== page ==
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Angela Rippon given honorary degree for raising dementia awareness

By newadmin / Published on Wednesday, 03 Dec 2014 23:03 PM / No Comments / 8 views

Angela receives her honorary degree from Newcastle University PA

Angela receives her honorary degree from Newcastle University

The former golden girl of BBC’s flagship Nine O’Clock News bulletins who carved a mainstream television career after dancing alongside Morecambe and Wise in their 1976 Christmas Special, received an honorary doctor of civil law degree at Newcastle University.

In recent years the 70-year-old has become an ambassador for the Alzheimer’s Society and co-chairs the Prime Minister’s Dementia Friendly Communities Champions Group.

She said: “I’m enormously honoured.

“For someone who never actually went to university, there’s an irony of me standing here and getting a doctorate. 

“But it is an enormous honour and, for me, a day of great pride. My family come from this part of the world and also being associated with Newcastle University and the work that it does with their Institute of Ageing.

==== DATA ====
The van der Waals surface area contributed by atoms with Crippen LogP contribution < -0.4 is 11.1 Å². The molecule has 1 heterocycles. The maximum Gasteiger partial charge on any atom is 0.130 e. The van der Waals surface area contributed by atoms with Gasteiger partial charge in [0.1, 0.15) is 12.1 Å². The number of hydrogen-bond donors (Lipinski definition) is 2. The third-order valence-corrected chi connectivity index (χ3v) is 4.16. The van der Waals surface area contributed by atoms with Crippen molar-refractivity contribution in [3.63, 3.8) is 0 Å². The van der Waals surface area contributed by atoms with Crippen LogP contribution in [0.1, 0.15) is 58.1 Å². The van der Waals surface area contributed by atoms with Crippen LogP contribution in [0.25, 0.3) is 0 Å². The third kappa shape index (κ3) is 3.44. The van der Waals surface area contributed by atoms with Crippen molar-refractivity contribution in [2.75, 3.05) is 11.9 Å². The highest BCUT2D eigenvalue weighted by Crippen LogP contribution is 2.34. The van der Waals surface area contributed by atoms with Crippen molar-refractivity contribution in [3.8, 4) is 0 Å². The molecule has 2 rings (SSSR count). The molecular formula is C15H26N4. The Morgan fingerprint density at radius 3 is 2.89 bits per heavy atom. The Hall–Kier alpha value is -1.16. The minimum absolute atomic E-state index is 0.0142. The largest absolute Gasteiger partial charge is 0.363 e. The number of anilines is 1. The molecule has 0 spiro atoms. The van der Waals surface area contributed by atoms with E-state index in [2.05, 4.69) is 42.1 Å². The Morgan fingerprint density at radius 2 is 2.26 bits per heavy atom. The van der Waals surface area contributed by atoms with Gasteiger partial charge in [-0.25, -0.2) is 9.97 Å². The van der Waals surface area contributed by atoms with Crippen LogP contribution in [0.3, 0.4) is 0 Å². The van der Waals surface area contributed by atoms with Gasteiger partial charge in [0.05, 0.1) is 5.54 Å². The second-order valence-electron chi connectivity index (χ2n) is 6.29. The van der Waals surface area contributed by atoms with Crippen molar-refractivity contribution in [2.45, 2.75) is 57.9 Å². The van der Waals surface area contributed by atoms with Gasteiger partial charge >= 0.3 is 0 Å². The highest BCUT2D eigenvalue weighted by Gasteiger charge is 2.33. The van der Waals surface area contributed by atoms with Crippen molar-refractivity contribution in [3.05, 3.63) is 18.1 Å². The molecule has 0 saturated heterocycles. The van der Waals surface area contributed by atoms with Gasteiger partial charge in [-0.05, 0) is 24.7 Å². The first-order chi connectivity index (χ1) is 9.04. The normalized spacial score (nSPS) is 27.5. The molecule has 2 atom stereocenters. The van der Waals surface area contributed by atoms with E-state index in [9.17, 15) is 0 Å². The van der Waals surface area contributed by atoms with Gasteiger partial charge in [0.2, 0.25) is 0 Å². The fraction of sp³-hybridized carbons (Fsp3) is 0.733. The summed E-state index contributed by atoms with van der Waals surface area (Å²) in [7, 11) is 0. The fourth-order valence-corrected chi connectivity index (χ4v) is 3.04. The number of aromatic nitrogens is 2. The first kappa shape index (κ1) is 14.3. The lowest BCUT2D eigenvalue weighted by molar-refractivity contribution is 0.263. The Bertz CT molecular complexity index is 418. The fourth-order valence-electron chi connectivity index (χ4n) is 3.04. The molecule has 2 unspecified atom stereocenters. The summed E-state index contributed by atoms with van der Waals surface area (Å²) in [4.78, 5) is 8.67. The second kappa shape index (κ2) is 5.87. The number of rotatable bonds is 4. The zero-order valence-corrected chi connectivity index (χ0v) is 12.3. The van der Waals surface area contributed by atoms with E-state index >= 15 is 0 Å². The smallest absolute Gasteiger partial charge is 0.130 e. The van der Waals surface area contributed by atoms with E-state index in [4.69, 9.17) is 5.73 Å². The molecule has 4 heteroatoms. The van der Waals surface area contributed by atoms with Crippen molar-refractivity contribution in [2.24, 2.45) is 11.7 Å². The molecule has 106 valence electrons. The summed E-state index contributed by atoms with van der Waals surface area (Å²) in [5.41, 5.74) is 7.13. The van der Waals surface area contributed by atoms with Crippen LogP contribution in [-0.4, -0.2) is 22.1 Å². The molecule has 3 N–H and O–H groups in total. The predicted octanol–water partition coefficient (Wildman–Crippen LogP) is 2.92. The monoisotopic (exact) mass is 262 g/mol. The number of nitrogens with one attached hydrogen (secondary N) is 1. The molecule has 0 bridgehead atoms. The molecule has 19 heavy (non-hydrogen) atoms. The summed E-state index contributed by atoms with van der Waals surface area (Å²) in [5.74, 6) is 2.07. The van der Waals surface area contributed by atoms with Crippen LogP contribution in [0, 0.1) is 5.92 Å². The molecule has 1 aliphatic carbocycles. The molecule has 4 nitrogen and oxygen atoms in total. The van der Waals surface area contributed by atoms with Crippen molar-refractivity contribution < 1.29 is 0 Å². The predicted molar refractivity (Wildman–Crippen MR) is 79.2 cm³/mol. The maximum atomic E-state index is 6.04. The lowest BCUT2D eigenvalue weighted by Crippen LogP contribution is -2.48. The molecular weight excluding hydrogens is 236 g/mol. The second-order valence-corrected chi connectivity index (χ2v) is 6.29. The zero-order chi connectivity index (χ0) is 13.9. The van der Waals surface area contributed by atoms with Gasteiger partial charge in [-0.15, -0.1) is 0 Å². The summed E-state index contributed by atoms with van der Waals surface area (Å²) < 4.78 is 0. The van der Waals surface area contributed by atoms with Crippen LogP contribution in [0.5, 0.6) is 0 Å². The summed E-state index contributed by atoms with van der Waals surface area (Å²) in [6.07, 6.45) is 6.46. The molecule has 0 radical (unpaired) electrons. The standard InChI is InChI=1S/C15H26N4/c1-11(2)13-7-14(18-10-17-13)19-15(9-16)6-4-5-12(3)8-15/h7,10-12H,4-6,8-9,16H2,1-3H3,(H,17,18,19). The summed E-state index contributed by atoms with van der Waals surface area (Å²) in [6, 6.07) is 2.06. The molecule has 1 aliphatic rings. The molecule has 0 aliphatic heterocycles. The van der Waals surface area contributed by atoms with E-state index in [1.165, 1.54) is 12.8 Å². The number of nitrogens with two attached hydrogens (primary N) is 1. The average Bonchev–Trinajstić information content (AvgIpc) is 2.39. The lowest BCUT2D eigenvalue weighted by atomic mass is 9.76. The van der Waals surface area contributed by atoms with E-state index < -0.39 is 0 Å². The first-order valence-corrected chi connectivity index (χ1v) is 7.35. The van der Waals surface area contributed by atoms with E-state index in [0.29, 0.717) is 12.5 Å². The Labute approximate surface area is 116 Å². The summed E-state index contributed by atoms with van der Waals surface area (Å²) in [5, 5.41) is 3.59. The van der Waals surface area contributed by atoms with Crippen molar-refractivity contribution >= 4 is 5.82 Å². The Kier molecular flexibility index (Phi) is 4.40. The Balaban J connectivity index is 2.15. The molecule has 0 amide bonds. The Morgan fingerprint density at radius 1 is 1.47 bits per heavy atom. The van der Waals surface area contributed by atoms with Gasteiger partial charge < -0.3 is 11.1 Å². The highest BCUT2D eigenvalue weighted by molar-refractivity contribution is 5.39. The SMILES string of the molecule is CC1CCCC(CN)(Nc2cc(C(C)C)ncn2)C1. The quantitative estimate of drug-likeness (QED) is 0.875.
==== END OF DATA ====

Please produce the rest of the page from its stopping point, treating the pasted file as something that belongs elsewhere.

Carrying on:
For someone who never actually went to university, there’s an irony of me standing here and getting a doctorate

Angela Rippon

“I work for the Alzheimer’s Society as a volunteer and the work that they do here in highlighting the importance of recognising dementia and treating it has been absolutely ground-breaking over the years.

“To know that I am now associated with the university through this doctorate and the work that is being done is enormously gratifying.”

Plymouth-born Ms Rippon’s mother suffered from dementia and she says that ever since then she has tried to speak out about the condition to remove some of the fear that exists around it.

“My late mother Edna was diagnosed with vascular dementia and at that point, having no knowledge of dementia, I suddenly had to do a crash course in the condition,” she added.

“At that time, and still in certain quarters, dementia is an illness that has a stigma attached to it, people just don’t understand it and they’re afraid of it.

“But I felt it was very important for people who had the opportunity occasionally of a public platform to speak very personally and honestly about the condition to try and take away some of the fear and stigma that exists.”

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